a user send 10 ethers to Smart Contract A, then Smart Contract A send 10 ethers to Smart Contract B.

Would that be 2 transactions, or 1 transactions?

(What I heard is that the answer is 1, why is that?)

1 Answer 1


It's one transaction.

Transactions are..well, transactional. Either everything succeeds or everything is rolled back (with some exception, noted below). It's all done in one transaction.

If you initiate a transaction to some contract you may not even know what the contract does. Maybe it contacts another contract or ten different contracts - it does not matter what it does because everything is encapsulated within the same transaction. And no matter what happens, you (the sender) pay for it all because you initiated the transaction.

Nodes have to be able to process the whole transaction. If something goes wrong (maybe a require fails or the transaction runs out of gas) the whole transaction is typically reverted. Only if some lower-level contract calls fail it may not result in the whole transaction being reverted but only that specific call being reverted within the transaction - depending on implementation.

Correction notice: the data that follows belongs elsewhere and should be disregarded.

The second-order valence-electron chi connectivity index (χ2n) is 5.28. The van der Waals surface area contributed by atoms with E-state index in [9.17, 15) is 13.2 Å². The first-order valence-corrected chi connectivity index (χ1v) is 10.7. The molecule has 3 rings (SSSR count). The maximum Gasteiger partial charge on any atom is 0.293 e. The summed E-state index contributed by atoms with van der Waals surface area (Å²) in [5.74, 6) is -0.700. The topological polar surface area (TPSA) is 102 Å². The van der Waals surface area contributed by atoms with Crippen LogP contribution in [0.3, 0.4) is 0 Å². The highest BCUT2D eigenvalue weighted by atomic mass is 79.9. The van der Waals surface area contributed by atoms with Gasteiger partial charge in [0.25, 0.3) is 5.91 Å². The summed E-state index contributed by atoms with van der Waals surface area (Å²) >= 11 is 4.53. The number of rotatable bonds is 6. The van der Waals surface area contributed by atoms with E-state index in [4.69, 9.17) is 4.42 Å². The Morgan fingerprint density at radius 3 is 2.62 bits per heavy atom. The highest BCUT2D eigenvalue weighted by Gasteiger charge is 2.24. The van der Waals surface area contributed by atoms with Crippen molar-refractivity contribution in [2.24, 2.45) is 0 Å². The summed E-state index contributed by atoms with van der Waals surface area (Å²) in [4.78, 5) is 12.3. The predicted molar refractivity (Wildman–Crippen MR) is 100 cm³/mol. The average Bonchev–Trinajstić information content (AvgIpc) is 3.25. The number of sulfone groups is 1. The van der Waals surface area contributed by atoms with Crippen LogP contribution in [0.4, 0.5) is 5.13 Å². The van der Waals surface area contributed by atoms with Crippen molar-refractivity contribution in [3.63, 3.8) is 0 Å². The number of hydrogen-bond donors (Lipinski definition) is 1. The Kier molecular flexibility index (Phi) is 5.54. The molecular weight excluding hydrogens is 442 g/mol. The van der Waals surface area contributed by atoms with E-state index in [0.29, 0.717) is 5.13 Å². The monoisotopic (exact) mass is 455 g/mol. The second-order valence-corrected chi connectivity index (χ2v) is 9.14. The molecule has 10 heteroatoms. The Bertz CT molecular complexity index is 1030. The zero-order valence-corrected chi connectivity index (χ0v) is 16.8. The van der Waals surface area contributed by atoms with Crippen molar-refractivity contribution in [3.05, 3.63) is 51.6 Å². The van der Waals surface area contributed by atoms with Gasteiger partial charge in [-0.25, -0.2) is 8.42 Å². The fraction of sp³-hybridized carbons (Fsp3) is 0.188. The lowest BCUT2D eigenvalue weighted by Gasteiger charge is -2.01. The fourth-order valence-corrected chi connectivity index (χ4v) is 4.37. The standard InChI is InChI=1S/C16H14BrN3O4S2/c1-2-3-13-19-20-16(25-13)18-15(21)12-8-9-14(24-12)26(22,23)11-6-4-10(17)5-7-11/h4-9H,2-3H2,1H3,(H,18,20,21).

• Thanks Laurie, just one quick question: The reason behind it is because smart contract won't do anything spontaneously? It would only send ethers to other smart contract automatically when it receives ethers from some users. Thus, the transaction between 2 smart contract A and B is triggered by TX between User and Contract A, which is why this is thought as one transaction?
    – Jason Wang
    May 17, 2018 at 20:43
  • Correct. Contracts can never spawn transactions on their own - someone from the outside always triggers (and pays) for anything that happens. May 17, 2018 at 20:46
  • 1
    "If something goes wrong (maybe a require fails or the transaction runs out of gas) the whole transaction is reverted." This isn't completely true. The EVM doesn't stipulate anything about a child call reverting making the entire transaction revert, it only reverts its call. Of course Solidity bubbles these up unless you do lower level calls that return true/false instead of reverting on failure.
    – natewelch_
    May 18, 2018 at 3:03

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